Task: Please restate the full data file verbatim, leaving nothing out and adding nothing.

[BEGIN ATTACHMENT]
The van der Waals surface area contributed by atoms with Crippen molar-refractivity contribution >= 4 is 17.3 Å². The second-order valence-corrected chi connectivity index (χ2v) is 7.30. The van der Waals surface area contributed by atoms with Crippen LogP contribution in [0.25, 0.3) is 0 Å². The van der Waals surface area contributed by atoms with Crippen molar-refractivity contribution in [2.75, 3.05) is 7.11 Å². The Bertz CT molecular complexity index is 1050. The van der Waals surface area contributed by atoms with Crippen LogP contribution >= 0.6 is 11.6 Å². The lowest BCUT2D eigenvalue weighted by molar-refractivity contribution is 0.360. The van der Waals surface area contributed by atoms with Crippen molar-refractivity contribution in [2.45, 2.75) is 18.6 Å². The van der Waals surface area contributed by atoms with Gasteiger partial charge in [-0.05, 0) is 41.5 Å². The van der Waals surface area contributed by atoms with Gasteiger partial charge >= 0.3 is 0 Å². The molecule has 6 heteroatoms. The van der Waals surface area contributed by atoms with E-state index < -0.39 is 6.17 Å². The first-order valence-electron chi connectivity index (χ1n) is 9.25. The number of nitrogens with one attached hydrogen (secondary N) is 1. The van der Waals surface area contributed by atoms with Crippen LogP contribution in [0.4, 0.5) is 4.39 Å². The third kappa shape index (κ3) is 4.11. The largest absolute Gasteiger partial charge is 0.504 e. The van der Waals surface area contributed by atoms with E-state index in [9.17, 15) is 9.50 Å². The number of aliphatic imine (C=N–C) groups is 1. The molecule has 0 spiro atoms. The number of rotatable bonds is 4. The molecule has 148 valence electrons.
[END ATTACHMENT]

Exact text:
The van der Waals surface area contributed by atoms with Crippen molar-refractivity contribution >= 4 is 17.3 Å². The second-order valence-corrected chi connectivity index (χ2v) is 7.30. The van der Waals surface area contributed by atoms with Crippen LogP contribution in [0.25, 0.3) is 0 Å². The van der Waals surface area contributed by atoms with Crippen molar-refractivity contribution in [2.75, 3.05) is 7.11 Å². The Bertz CT molecular complexity index is 1050. The van der Waals surface area contributed by atoms with Crippen LogP contribution >= 0.6 is 11.6 Å². The lowest BCUT2D eigenvalue weighted by molar-refractivity contribution is 0.360. The van der Waals surface area contributed by atoms with Crippen molar-refractivity contribution in [2.45, 2.75) is 18.6 Å². The van der Waals surface area contributed by atoms with Gasteiger partial charge in [-0.05, 0) is 41.5 Å². The van der Waals surface area contributed by atoms with Gasteiger partial charge >= 0.3 is 0 Å². The molecule has 6 heteroatoms. The van der Waals surface area contributed by atoms with E-state index < -0.39 is 6.17 Å². The first-order valence-electron chi connectivity index (χ1n) is 9.25. The number of nitrogens with one attached hydrogen (secondary N) is 1. The van der Waals surface area contributed by atoms with Crippen LogP contribution in [0.4, 0.5) is 4.39 Å². The third kappa shape index (κ3) is 4.11. The largest absolute Gasteiger partial charge is 0.504 e. The van der Waals surface area contributed by atoms with E-state index in [9.17, 15) is 9.50 Å². The number of aliphatic imine (C=N–C) groups is 1. The molecule has 0 spiro atoms. The number of rotatable bonds is 4. The molecule has 148 valence electrons.